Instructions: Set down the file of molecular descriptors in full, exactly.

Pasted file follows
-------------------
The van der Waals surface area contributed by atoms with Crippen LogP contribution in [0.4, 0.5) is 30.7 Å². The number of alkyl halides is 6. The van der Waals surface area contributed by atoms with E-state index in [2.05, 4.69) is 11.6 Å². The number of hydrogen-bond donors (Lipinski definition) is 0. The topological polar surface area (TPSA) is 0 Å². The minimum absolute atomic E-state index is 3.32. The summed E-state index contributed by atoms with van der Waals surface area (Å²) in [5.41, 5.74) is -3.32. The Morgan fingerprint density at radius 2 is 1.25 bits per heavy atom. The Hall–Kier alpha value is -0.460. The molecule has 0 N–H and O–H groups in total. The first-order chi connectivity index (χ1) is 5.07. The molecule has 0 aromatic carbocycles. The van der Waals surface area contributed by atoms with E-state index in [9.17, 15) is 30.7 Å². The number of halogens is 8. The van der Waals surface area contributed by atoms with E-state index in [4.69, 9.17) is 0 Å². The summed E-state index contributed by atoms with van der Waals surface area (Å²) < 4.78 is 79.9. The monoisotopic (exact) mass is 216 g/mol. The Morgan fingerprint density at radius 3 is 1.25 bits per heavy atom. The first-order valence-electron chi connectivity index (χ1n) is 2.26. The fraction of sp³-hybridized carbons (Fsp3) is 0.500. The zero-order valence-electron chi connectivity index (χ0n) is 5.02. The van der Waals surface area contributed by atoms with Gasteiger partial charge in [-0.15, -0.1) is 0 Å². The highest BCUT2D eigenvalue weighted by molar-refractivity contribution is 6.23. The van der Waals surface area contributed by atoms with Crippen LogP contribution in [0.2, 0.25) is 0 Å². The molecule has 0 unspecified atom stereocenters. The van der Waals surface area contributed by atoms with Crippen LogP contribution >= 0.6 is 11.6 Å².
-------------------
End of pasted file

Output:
The van der Waals surface area contributed by atoms with Crippen LogP contribution in [0.4, 0.5) is 30.7 Å². The number of alkyl halides is 6. The van der Waals surface area contributed by atoms with E-state index in [2.05, 4.69) is 11.6 Å². The number of hydrogen-bond donors (Lipinski definition) is 0. The topological polar surface area (TPSA) is 0 Å². The minimum absolute atomic E-state index is 3.32. The summed E-state index contributed by atoms with van der Waals surface area (Å²) in [5.41, 5.74) is -3.32. The Morgan fingerprint density at radius 2 is 1.25 bits per heavy atom. The Hall–Kier alpha value is -0.460. The molecule has 0 N–H and O–H groups in total. The first-order chi connectivity index (χ1) is 5.07. The molecule has 0 aromatic carbocycles. The van der Waals surface area contributed by atoms with E-state index in [9.17, 15) is 30.7 Å². The number of halogens is 8. The van der Waals surface area contributed by atoms with E-state index in [4.69, 9.17) is 0 Å². The summed E-state index contributed by atoms with van der Waals surface area (Å²) < 4.78 is 79.9. The monoisotopic (exact) mass is 216 g/mol. The Morgan fingerprint density at radius 3 is 1.25 bits per heavy atom. The first-order valence-electron chi connectivity index (χ1n) is 2.26. The fraction of sp³-hybridized carbons (Fsp3) is 0.500. The zero-order valence-electron chi connectivity index (χ0n) is 5.02. The van der Waals surface area contributed by atoms with Gasteiger partial charge in [-0.15, -0.1) is 0 Å². The highest BCUT2D eigenvalue weighted by molar-refractivity contribution is 6.23. The van der Waals surface area contributed by atoms with Crippen LogP contribution in [0.2, 0.25) is 0 Å². The molecule has 0 unspecified atom stereocenters. The van der Waals surface area contributed by atoms with Crippen LogP contribution >= 0.6 is 11.6 Å².